Summer can be a lot hotter for those who are born wearing fur coats. That’s why it’s important for pet owners to take extra precautions to protect their animals during warm, sunny weather. Dr. Mickey Painter of the Town and Country Animal Hospital has some suggestions about that.
Summer can be a lot hotter for those who are born wearing fur coats.
That’s why it’s important for pet owners to take extra precautions to protect their animals during warm, sunny weather. Dr. Mickey Painter of the Town and Country Animal Hospital has some suggestions about that.
“We enjoy spending more time outdoors when warm weather comes, and we often take our animal companions out with us,” Painter said. “One good idea is to take your pet for a yearly exam to be sure it’s healthy enough for the increased activities during the summer. You should also be sure all the pet’s immunizations are up to date because it will probably be around other animals more frequently when it’s outdoors a lot.”
If an animal has a heavy, shaggy coat, a summer haircut might be advisable.
“This can reduce heat build-up,” the veterinarian said.
Painter added that flea and tick control is also important and summer mosquitos can transmit heartworm, a parasitic roundworm that can cause serious disease or death for an animal. Dogs are the most common victims of this, but heartworms can also infect other animals, including cats, coyotes and foxes. Preventive medication is available from veterinarians.
It’s easy for pets to become dehydrated in the heat and sun, so Painter recommends that plenty of fresh cool water be available to them at all times.
Plastic bowls, rather than metal ones, should be used for water, and the bowl should be placed out of the sun so the water will stay cooler. Also, sunlight can promote the growth of algae in water bowls, which is not desirable.
Painter cautioned about over-exercising an animal in the heat.
“Don’t let an animal linger long on hot pavement or asphalt,” he said. “The pads on the bottoms of their feet are very sensitive and can burn easily. Walk them in the evening, after the sun has set, if possible.”
Outdoor animals should always have access to shade, Painter said, and some animals are better off indoors.
“Flat-faced animals such as pugs and Persian cats are more vulnerable to the heat because they don’t pant as effectively,” he said. “They, along with elderly or overweight pets, probably should be kept in air conditioned rooms as much as possible.”
Symptoms of heat-related illness include excessive panting, difficulty in breathing, drooling, seizures, bloody diarrhea, stupor and collapse. An animal showing these symptoms should be moved into the shade and cooled down with a garden hose or bucket. Cold compresses can be applied to the animal’s head and it should be encouraged but not forced to drink cool water, and taken to a veterinarian immediately.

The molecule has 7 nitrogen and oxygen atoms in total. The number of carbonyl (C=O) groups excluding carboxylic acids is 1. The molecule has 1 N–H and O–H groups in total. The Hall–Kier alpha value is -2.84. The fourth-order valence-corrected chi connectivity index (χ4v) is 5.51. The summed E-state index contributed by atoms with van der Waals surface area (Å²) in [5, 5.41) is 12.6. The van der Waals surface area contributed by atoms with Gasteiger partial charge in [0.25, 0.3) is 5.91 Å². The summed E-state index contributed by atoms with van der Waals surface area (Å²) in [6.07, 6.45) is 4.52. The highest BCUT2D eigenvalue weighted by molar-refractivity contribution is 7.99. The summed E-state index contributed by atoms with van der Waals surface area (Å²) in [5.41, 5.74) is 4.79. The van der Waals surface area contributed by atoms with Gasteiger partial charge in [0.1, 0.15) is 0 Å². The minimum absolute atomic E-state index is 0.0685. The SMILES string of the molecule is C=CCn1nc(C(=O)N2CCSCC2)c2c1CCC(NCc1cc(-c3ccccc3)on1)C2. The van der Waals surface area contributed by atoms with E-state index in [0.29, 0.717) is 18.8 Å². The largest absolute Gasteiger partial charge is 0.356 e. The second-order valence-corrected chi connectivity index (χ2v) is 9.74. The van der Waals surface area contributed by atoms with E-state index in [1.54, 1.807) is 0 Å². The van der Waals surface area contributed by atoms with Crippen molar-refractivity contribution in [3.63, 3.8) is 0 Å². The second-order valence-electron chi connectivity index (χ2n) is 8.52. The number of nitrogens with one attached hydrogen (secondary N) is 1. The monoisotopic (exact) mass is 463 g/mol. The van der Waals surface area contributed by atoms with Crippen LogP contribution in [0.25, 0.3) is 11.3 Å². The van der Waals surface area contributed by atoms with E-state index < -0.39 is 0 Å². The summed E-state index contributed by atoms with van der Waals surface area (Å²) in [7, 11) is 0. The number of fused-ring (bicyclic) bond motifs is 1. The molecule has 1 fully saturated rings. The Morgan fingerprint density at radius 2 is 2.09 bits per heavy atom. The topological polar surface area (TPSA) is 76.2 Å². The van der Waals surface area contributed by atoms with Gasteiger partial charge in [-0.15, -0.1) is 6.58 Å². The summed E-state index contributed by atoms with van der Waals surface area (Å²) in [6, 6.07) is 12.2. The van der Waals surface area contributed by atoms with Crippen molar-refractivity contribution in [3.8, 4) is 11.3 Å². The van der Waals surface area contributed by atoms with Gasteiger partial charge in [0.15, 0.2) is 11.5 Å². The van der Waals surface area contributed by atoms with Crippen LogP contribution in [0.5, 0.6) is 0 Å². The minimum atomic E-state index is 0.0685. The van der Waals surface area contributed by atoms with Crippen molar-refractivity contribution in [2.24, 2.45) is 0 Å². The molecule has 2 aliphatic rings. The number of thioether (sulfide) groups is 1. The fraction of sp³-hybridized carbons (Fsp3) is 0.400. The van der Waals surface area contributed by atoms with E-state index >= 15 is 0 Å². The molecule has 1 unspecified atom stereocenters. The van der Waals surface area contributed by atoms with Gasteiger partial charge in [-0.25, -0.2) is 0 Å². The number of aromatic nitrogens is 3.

Summer festivities and pets aren’t necessarily a good fit, and that includes barbecues and picnics.
Page 2 of 2 - “People like to feed a pet what they’re eating, and if they’re not used to barbecue or foods like that, they can get an upset stomach,” Painter said. “Alcohol should never be left where a pet can get it, because depression and coma has been known to happen if they drink it.”
He added that pets should also not be given grapes, raisins, onions chocolate or the artificial sweetener xylitol, which is toxic to dogs.
There are plenty of other hazardous things around in the summer.
“Citronella candles, insect coils and oil products should be kept away from animals,” Painter said. “If your dog goes into a swimming pool, rinse it off when it gets out to remove the chlorine and other chemicals. Don’t let it drink the pool water.”
One of the biggest hazards of summer, and a leading cause of heat stroke in dogs, is being left in a hot car.
“A car can quickly turn into a furnace, even if you leave the windows down,” Painter said.
The Fourth of July is another hazard.
“Fireworks can cause severe burns to curious pets,” Painter said. “Also, fireworks may contain potassium nitrates, copper, arsenic and other heavy metals and the smoke can be very irritating to pets.”
Mary Kay Caldwell, Southeast Kansas Humane Society board president, noted that many animals are terrified of the loud noise or bursts of light from fireworks. In desperation, they try to escape from the noise.
“According to national statistics, more dogs are lost during the Fourth of July period than any other time of the year,” Caldwell said. “We see that here as well. We always get lots of animals coming in after the holiday, and a lot of people coming in looking for their lost pets.”
She and Painter both warn that animals should not be taken to fireworks displays.
“Don’t leave a pet alone in a backyard, because they’ve been known to break chains loose or climb fences trying to get away from fireworks,” Caldwell said. “Place it inside the house in a secure room. If necessary, ask your vet for medication to calm the pet, or board it at a veterinary clinic.”
She stressed that pets should also wear proper identification tags at all times or have ID chips.
“That way, if they do become lost, they can be reunited with their owners and go home,” Caldwell said.